The American Southwest is full of archeological ruins of the Ancestral Puebloan people. The largest and most complex of these is found in Chaco Canyon, in northwest New Mexico. With just one day at Chaco Culture National Historical Park, you can walk through the ruins of several different buildings, view exhibits at the visitor center and hike through the high-desert landscape of the region.
Without really trying, we ended up making 2022 the year of the American Southwest. We spent time in southern Arizona over Spring Break, all over the Four Corners region over the summer and one final trip to northern New Mexico in December. Add in additional trips to the area and I think we’ve visited nearly all of the Ancestral Puebloan sites within the National Park Service, plus a few managed by the Bureau of Land Management and US Forest Service.
Check our our 2022 Year in Review
Of course, each site is different and special in its own way. But, I have to be honest and say that the sites can become a bit redundant. Still, we were notably impressed by what we found at Chaco Culture National Historical Park.
The size of the community and the complexity of the architecture is impressive by today’s standards. But these ruins date back to the mid-800s and this community formed the center of more than 150 great houses throughout the San Juan Basin spanning hundreds of miles. Yes, it’s a bit mind-blowing and why this site was named a UNESCO World Heritage Site.
So, let’s take a look at exactly what you can expect from a visit to Chaco Culture National Historical Park.
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Getting to Chaco Culture National Historical Park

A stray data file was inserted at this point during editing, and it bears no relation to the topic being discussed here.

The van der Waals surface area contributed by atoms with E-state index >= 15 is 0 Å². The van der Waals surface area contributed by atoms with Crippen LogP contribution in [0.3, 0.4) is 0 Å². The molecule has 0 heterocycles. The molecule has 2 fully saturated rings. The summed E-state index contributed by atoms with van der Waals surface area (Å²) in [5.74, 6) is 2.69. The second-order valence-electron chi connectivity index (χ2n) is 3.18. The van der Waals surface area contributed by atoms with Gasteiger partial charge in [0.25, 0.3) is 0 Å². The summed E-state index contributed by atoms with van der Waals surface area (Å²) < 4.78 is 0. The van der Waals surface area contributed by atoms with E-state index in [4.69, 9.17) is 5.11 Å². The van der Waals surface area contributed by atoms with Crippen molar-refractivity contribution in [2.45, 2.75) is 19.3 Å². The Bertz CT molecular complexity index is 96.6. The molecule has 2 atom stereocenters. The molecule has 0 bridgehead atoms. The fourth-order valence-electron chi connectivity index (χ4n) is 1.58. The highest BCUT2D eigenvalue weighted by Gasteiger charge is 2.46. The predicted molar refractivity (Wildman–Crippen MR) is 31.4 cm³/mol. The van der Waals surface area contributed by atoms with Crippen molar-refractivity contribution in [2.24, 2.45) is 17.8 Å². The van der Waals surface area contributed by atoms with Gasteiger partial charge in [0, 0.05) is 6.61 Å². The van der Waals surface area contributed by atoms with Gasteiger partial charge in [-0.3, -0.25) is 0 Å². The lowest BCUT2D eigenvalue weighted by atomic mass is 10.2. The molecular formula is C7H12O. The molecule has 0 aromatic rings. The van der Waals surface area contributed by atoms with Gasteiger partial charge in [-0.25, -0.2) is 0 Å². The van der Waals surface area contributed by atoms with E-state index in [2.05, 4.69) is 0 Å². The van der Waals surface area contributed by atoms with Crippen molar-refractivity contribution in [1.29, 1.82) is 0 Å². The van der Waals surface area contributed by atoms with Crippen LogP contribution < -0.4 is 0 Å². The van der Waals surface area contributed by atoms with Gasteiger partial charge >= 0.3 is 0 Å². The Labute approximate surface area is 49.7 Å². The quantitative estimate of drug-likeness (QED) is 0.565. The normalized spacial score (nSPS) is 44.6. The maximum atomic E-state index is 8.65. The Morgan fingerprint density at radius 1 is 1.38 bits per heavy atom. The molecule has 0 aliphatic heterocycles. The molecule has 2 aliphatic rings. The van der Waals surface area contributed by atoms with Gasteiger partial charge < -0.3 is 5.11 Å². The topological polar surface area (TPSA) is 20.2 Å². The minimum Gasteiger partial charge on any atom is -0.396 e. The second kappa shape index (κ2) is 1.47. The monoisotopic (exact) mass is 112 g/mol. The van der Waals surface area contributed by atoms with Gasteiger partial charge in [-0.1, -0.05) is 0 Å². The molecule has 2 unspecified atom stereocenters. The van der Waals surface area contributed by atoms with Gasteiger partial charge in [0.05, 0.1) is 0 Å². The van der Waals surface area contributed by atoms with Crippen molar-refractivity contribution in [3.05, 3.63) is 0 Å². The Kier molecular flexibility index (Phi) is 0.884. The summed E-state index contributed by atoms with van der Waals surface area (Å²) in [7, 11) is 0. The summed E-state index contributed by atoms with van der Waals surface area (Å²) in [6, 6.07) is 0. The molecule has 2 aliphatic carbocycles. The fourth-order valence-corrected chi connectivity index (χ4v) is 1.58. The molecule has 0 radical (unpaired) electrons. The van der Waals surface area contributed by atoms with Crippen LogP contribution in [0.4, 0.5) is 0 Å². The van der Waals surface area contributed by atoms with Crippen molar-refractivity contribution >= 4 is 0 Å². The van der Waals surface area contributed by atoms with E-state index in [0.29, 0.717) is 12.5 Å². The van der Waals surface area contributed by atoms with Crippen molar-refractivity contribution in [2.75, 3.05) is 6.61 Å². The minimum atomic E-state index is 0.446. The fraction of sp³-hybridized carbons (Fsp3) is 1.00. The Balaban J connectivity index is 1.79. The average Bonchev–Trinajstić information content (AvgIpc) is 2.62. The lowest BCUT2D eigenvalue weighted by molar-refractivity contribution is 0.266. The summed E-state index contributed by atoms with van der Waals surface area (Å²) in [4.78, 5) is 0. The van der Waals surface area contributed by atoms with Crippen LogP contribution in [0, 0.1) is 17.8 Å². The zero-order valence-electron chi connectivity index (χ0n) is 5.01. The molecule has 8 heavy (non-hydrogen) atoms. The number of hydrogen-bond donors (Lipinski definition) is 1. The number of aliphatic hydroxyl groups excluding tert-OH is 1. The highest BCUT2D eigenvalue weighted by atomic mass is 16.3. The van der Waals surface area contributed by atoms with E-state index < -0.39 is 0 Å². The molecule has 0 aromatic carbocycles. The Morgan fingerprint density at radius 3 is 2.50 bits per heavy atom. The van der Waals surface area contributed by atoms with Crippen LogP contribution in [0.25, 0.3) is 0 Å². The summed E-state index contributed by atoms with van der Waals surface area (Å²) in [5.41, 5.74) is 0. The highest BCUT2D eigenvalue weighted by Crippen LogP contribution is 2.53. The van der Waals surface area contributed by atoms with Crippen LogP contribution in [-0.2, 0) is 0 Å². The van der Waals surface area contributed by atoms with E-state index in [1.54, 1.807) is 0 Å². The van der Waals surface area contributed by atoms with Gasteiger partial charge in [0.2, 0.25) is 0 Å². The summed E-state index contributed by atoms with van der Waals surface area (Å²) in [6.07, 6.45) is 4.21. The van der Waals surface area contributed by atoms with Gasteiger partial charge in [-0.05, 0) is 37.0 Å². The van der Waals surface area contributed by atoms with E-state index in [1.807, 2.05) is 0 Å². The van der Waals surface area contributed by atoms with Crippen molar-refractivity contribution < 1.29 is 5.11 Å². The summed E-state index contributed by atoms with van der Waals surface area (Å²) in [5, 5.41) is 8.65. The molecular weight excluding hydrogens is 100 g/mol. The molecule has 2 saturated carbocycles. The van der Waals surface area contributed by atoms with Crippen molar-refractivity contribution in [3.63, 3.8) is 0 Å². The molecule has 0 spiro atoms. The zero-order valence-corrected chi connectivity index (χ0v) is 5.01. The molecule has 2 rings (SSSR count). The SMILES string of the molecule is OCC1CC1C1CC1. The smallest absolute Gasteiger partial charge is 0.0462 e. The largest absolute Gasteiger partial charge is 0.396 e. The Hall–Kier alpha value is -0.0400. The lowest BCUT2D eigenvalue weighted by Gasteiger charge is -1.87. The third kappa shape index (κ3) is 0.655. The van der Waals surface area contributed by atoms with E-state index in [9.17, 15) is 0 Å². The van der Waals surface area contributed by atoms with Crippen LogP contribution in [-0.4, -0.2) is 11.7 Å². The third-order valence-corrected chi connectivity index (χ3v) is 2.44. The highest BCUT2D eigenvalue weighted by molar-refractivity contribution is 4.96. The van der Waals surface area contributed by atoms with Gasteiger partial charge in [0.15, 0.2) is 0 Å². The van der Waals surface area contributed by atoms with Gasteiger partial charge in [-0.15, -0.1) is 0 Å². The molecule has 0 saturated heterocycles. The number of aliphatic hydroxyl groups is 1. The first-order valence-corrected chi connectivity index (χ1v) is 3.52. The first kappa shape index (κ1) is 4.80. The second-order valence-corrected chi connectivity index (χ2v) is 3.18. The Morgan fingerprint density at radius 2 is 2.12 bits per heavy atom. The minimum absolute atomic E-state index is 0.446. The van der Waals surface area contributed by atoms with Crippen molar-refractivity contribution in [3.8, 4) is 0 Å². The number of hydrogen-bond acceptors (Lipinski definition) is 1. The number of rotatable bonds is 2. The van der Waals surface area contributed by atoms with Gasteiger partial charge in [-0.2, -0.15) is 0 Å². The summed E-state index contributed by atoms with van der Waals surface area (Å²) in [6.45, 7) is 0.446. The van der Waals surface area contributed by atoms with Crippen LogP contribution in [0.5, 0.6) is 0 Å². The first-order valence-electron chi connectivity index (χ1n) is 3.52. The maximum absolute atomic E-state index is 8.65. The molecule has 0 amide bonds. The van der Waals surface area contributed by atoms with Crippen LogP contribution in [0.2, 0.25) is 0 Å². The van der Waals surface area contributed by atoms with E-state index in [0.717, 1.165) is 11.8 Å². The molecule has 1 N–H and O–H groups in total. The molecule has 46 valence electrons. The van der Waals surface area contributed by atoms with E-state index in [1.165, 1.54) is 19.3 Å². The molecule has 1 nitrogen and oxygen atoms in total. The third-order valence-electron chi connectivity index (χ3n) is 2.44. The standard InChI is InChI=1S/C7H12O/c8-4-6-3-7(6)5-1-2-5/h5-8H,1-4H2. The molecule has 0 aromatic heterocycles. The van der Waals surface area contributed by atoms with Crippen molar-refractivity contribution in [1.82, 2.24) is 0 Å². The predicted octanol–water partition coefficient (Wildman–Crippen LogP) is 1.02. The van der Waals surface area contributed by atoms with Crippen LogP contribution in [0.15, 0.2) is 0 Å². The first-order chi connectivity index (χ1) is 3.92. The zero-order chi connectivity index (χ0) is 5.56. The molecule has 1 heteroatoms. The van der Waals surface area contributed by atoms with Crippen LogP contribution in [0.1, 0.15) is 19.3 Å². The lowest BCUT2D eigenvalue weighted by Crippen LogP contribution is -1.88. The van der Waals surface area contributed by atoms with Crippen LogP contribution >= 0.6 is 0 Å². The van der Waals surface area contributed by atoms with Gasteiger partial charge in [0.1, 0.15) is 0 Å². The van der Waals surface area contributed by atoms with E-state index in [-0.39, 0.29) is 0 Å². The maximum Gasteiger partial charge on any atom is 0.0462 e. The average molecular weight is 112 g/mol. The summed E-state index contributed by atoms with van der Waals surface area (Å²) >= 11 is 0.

Chaco Culture National Historical Park is an extremely remote park, in a largely undeveloped area of northwestern New Mexico and can only be accessed by driving on dirt roads. Quite simply, this is not a park that you are going to pass by accidentally!
The closest moderately-sized town is Farmington, which is about 76 miles northwest of the park. Due to the unpaved roads, you’ll need nearly two hours to make the drive. Albuquerque is about 150 miles and three hours to the southeast.
From the north, you’ll access Chaco Culture National Historical Park by turning south off US Hwy 550. This is the way we came in, after visiting Bandelier National Monument and Valles Caldera National Preserve near Los Alamos. This is, generally, the best way to access the park but still includes 13 miles of rough, dirt road.
When we visited (late December 2022), there had been quite a bit of snow and rain in the days prior. For this reason, we made a point to call the park the day before to check road conditions. Honestly, I’d suggest that you call to check conditions regardless of the weather. This park is simply too remote to drive all the way out there and then have difficulty on the last leg of the route.
With the wet roads, there were definitely some very difficult sections, even in our F-150. We had four-wheel drive on for most of the unpaved section and still did a bit of slipping and sliding in a couple of places. We passed one vehicle that slid off the side of the road and was stuck.